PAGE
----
Petraeus: There are plenty of locations in which corruption can be countered, there are plenty where it has been countered and there are plenty where it needs to be countered.
SPIEGEL: What steps are taken to counter corruption in a practical manner?
Petraeus: I have just issued a "counterinsurgency contracting guidance". You know the saying that in counterinsurgency missions "money is ammunition," but we have to be careful into whose hands we put that ammunition, that money. The new guidelines are issued to make sure that we supply people who support our policies and not those who oppose them. We also created a new agency to oversee and implement greater transparency within all the organizations that are involved in contracting issues. But again, I don't think that anyone is under any illusion that we're going to turn Afghanistan into Switzerland in five years or less. President Obama has said that our aspirations should be realistic. We are not going to turn one of the poorest countries in the world, that was plunged into 30 years of war, into an advanced, industrialized, Western-style democracy. What we want to achieve is Afghanistan's capacity to secure and govern itself.
SPIEGEL: Security is a main issue, but also a very tricky one. The recruits you have to deal with in the police as well as the military quite often lack even basic education. How realistic is it that Afghanistan will be able to control its own security?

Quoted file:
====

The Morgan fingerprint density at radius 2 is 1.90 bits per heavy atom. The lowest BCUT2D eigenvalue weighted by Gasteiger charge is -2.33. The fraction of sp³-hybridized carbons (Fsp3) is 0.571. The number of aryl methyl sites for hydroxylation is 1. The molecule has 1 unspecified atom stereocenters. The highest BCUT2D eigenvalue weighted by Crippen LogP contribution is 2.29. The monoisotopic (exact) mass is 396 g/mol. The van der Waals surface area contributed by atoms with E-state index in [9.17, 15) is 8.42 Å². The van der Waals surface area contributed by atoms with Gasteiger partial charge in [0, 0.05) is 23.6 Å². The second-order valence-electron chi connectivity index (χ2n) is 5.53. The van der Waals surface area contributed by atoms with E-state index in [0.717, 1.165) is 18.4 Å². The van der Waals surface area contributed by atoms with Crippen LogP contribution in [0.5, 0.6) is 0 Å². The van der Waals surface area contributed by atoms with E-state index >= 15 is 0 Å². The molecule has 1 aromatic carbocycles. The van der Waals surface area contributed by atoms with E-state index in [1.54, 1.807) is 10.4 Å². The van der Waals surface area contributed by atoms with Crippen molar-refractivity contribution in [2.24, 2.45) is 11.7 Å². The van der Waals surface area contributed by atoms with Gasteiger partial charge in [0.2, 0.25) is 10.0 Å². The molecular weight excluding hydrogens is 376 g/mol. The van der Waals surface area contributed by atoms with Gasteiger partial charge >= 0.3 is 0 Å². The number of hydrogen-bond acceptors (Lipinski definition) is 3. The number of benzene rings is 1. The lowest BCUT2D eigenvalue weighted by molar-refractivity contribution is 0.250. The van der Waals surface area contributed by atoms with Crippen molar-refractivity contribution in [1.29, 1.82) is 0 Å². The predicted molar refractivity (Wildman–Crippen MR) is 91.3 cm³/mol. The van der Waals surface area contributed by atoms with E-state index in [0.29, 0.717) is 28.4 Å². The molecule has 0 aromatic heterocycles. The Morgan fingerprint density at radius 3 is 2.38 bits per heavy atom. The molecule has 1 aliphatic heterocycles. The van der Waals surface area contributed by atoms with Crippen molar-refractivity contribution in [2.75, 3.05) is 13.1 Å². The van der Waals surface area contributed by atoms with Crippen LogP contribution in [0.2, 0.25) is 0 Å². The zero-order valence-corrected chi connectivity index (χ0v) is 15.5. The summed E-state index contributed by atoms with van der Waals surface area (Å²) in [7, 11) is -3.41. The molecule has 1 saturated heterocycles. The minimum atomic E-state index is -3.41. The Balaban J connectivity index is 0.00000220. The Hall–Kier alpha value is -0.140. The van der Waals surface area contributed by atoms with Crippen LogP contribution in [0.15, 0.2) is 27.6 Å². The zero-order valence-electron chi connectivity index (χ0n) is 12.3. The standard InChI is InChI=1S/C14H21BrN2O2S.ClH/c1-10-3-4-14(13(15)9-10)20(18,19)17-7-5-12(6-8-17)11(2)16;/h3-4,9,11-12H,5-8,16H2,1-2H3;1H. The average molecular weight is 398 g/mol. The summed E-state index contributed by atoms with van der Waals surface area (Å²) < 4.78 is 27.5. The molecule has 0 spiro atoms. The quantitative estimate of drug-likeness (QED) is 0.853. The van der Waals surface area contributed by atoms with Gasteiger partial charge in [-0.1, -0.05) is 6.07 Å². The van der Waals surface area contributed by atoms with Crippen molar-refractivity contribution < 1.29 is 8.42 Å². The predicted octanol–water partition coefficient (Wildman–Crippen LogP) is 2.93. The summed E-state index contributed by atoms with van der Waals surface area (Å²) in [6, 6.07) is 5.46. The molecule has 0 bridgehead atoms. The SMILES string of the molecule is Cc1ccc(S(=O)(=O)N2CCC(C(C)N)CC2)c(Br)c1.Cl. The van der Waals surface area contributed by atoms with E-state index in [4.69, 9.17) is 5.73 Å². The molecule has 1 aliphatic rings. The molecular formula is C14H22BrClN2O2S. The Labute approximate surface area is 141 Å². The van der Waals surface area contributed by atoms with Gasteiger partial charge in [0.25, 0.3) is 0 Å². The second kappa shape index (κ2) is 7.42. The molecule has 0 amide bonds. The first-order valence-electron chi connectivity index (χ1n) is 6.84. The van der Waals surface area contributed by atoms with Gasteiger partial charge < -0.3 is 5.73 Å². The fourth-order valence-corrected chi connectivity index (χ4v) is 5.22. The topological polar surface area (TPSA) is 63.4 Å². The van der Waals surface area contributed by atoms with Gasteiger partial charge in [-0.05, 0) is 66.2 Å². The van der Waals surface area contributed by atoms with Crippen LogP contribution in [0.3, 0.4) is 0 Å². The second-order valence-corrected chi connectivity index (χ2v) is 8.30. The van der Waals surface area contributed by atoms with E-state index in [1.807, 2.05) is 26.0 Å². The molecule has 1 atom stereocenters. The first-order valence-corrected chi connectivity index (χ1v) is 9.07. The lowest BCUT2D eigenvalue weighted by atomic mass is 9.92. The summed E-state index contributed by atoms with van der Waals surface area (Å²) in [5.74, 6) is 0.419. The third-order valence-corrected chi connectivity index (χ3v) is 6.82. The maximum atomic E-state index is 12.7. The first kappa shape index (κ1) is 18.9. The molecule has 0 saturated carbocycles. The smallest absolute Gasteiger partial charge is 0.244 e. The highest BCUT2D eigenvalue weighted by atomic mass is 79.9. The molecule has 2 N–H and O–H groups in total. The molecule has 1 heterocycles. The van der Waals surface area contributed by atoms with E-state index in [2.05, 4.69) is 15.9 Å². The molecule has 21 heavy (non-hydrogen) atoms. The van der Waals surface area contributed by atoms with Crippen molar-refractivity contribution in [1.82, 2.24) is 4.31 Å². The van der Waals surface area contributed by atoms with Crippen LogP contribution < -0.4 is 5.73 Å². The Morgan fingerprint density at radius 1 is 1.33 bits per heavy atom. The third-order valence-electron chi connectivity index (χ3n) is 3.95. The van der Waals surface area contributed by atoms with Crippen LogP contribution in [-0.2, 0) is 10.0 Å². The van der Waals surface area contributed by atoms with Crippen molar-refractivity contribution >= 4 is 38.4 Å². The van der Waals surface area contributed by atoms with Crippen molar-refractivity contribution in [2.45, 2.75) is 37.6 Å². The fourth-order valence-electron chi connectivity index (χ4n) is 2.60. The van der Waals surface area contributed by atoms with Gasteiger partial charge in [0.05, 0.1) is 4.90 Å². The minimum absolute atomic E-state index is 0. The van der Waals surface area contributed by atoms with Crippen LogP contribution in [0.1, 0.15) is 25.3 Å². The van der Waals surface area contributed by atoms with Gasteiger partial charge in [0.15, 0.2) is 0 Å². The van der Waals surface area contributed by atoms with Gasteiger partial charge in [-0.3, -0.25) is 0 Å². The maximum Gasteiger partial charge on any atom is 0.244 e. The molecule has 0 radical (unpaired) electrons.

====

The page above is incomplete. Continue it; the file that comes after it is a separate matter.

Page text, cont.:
Petraeus: We have, indeed, very low levels of literacy. On the other hand, you have very tough, very "hardy" Afghan young men who are not used to having a lot and don't expect a great deal. So they may be less educated, but they are very determined to fight.
SPIEGEL: Does that mean you have to teach them how to read and write first?
Petraeus: We actually are. There are over 30,000 Afghan security force members right now in literacy courses.
SPIEGEL: That's not very encouraging.
Petraeus: Well, we simply have to do it. How can you tell them: Watch for a car with this or that licence plate, if they aren't able to read a licence plate? How can you expect them to enforce laws that they can't read? So this is a substantial task, and here again I can tell you that we haven't tackled it properly until recently, together with our NATO partners.